Almost all religions are advocates of some god- or gods if they’re polytheistic. Many people make the serious mistake of identifying the true God of Orthodox Christianity with the god or gods of the heretics or non-Christians. This is a great delusion, because it equates the revealed truth concerning God with various human, deluded doctrines. The Christian Triune God has nothing to do with the single-person God of Judaism, Islam, the Jehovah’s Witnesses, the Mormons and so on. Moreover, God has no relationship to the multitude of deities in Hinduism, Taoism, Shintoism and our modern-day polytheists. We don’t believe in the same God as they do, because our faith is founded on divine revelation whereas theirs are built on arbitrary, human concepts. The holy psalmist declares that the gods of the gentiles are demons (Ps. 95.5).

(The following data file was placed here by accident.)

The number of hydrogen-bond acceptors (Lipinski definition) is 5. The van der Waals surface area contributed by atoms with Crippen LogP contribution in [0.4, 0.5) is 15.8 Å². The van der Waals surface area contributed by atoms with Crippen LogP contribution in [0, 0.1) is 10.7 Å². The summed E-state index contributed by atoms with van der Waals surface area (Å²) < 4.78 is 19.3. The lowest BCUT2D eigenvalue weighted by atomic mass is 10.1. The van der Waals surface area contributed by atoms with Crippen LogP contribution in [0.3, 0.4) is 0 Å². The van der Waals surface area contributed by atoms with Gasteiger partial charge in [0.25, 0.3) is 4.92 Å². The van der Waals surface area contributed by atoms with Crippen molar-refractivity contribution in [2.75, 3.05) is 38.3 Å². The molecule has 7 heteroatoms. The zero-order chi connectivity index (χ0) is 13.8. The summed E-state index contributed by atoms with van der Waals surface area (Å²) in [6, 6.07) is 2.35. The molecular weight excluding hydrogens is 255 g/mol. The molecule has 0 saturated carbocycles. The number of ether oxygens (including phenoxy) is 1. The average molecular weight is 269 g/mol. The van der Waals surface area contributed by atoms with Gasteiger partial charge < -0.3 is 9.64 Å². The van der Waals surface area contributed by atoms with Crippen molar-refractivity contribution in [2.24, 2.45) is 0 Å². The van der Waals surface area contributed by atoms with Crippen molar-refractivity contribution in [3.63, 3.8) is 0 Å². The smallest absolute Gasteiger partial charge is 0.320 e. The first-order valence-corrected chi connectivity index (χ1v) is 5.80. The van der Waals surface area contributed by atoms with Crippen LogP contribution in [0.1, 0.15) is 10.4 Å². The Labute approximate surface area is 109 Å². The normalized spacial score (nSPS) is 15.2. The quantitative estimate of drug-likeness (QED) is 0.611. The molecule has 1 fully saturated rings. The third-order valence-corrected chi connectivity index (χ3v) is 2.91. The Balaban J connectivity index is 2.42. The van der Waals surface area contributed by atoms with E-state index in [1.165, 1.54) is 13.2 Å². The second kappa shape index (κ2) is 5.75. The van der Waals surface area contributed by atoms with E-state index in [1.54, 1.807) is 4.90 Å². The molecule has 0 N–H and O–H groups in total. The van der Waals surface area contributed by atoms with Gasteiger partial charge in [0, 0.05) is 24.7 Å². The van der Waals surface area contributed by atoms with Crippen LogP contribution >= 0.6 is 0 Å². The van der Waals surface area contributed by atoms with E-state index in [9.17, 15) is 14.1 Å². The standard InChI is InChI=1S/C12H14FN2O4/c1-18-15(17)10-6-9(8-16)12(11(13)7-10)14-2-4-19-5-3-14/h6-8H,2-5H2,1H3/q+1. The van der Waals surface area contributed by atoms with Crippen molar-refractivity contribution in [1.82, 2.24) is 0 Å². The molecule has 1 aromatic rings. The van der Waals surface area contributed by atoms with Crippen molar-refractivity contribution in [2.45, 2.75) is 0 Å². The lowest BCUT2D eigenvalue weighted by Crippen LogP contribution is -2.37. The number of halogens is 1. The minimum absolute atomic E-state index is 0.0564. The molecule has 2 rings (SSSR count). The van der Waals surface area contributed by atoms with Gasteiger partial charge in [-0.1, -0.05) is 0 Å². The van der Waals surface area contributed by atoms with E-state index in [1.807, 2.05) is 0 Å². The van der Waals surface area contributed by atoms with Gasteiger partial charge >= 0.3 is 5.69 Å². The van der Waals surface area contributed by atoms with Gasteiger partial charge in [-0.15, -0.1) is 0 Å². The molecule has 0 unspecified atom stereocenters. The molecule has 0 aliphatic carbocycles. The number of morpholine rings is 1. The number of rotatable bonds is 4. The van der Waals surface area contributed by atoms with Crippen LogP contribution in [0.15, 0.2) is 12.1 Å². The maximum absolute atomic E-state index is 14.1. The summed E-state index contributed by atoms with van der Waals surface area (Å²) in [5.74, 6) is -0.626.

According to our Christian faith, people do not have the ability to conceive the notion of God, and this is why he reveals himself to us. Saint Paul tells us that God ‘has not left himself without testimony’ (Acts 14, 17). Holy Scripture is the main channel for communicating this revelation to the world. In the Old Testament, we have a veiled revelation of God because the immaturity of the pre-Christian world was unable to accept a fuller revelation. In the New Testament, on the other hand, more is revealed: what we need to know and to the extent we’re able to comprehend it. God’s revelation in the new era of grace came through the incarnation of his Son and Word, our Lord, Jesus Christ. ‘The Son, who is in the bosom of the Father, has declared him’ (John 1, 18). In his person as God and human, he bore all the divinity, which is why he said: ‘anyone who has seen me has seen the Father’ (John 14, 9). His divine teaching is imbued with the revelation of God’s manner of being.